Limaland deer hunters and their counterparts across the state fared better during the recent muzzleloader deer season (Jan.5-8) than they did during the same season a year ago.
Local hunters checked in 616 deer compared to 530 taken a year ago on the extra weekend. Statewide, hunters harvested 14,182 deer compared to 13,268 taken during the 2017 season.
The harvest was up in eight local counties while it dropped only in Allen County where 56 deer were check in this year compared to 57 a year ago. The check-in in other Limaland counties counties along with last year’s in parenthesis were: Auglaize 61 (57), Hancock 70 (59), Hardin 115 (101), Logan 140 (127), Mercer 45 (28), Putnam 27 (21), Shelby 70 (60) and Van Wert 32 (20).
Hunter still have an opportunity to take a deer through Feb. 4 when the Ohio archery seasons concludes.
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Junior L. Troyer, 43, of Millersburg was found guilty of poaching a $27,000 trophy buck after pleading no-contest to five charges. They included providing false information while game checking deer, attaching a game check number to a deer other than the deer it was issued to, taking more than one antlered deer in a license year, possessing deer or deer parts without an attached valid deer tag, and attaching an antlerless deer game check number to an antlered deer.
He was found guilty on all charges in Coshocton Municipal Court and Judge Timothy L. France ordered him to pay $150 for each charge and an additional $87 in court costs. The judge also ordered Troyer to pay restitution to the Ohio Division of Wildlife (DOW) in the amount of $27,904.46.
In addition, Troyer will lose his hunting privileges for one year. He will be entered into the Wildlife Violator’s Compact and most likely will lose hunting rights in 46 other states.
One of the DOW’s K-9 members (K-9 Finn )and his handler State Wildlife Officer Jeremy Carter, assigned to Holmes County, located evidence that was crucial to this case.
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While much of the nation was focused on the government shutdown the past few weeks, key bipartisan legislation addressing harmful algal blooms went to President Donald Trump’s desk for his signature.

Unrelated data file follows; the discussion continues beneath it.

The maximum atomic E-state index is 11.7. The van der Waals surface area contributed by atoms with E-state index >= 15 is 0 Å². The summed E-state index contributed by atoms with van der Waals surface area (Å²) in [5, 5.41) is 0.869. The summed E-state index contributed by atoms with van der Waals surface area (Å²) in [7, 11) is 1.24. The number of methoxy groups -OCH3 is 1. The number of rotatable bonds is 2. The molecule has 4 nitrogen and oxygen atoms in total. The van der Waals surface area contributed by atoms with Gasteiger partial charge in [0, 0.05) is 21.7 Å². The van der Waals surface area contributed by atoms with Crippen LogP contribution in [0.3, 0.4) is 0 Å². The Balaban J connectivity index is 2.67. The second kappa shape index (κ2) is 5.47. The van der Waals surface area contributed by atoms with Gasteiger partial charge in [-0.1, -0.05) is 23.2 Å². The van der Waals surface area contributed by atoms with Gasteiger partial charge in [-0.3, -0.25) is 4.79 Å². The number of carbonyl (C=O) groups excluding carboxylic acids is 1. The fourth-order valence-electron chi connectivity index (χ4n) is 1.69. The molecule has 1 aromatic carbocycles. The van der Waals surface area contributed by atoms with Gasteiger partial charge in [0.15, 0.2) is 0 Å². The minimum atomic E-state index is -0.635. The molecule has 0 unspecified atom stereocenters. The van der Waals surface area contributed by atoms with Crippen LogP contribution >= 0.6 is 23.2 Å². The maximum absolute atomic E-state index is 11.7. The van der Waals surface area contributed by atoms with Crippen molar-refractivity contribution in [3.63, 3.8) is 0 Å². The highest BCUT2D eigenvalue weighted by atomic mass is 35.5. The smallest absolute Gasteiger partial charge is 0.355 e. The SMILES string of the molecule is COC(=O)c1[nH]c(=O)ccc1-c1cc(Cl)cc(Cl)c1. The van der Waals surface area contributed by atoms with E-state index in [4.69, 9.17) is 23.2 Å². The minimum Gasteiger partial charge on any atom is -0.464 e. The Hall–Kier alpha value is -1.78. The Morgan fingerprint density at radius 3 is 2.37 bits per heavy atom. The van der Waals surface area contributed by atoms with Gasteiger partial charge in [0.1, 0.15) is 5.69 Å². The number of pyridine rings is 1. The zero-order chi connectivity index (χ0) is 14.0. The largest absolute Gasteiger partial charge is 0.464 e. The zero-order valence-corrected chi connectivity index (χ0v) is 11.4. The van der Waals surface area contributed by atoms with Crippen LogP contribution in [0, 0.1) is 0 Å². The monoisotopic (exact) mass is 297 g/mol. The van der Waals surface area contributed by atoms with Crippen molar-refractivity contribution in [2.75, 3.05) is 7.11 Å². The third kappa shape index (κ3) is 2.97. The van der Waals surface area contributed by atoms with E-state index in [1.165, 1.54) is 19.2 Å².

The U.S. House of Representatives passed the Harmful Algal Bloom and Hypoxia Research and Control Act (HABHRCA) of 2018 before the holiday break. The Senate had previously passed it.
This comes as the time the Ohio Department of Natural Resources (ODNR) and the Ohio Environmental Protection Agency (EPA) recently received approval from the State Controlling Board to begin funding nearly $10 million in projects aimed toward helping to keep dredged material out of Lake Erie.
According to an ODNR press release, these projects are part of Ohio’s “Healthy Lake Erie Fund” efforts and will be managed by local officials and sponsors from Toledo, Lorain and Conneaut, the communities where these monies are being invested. These projects represent a portion of Ohio’s dredged material management program developed jointly by the Ohio EPA, ODNR and the U.S. Army Corps of Engineers with input from local stakeholders.
Anyone living in a Great Lakes state like Ohio should be well aware of the frequency and devastating impacts of harmful algal blooms. They affect anglers and fisheries as well as businesses including fishing tackle shops, charters, hotels and motels, restaurants, etc.
“Given what we’ve witnessed this year in South Florida, the Great Lakes, and in many other parts of the country, this legislation is crucial in providing federal resources to communities as more local businesses that depend on access to healthy aquatic systems are negatively impacted,” said Kellie Ralston, ASA’s Southeast Fisheries policy director.
In addition to reauthorizing for five years the National Harmful Algal Bloom and Hypoxia Program, this bill would:
Authorize NOAA and EPA to declare a “Harmful Algal Bloom (HAB) of Significance” to provide federal resources when HABs are determined to have a detrimental impact on a state’s environment, economy, or public health
Expand grant eligibility to include proposals for the intervention and mitigation of harmful algal blooms
Direct NOAA to improve their monitoring of harmful algal blooms and hypoxia.
Al Smith is a freelance outdoor writer. You may contact him at firstname.lastname@example.org and follow him on Twitter @alsmithFL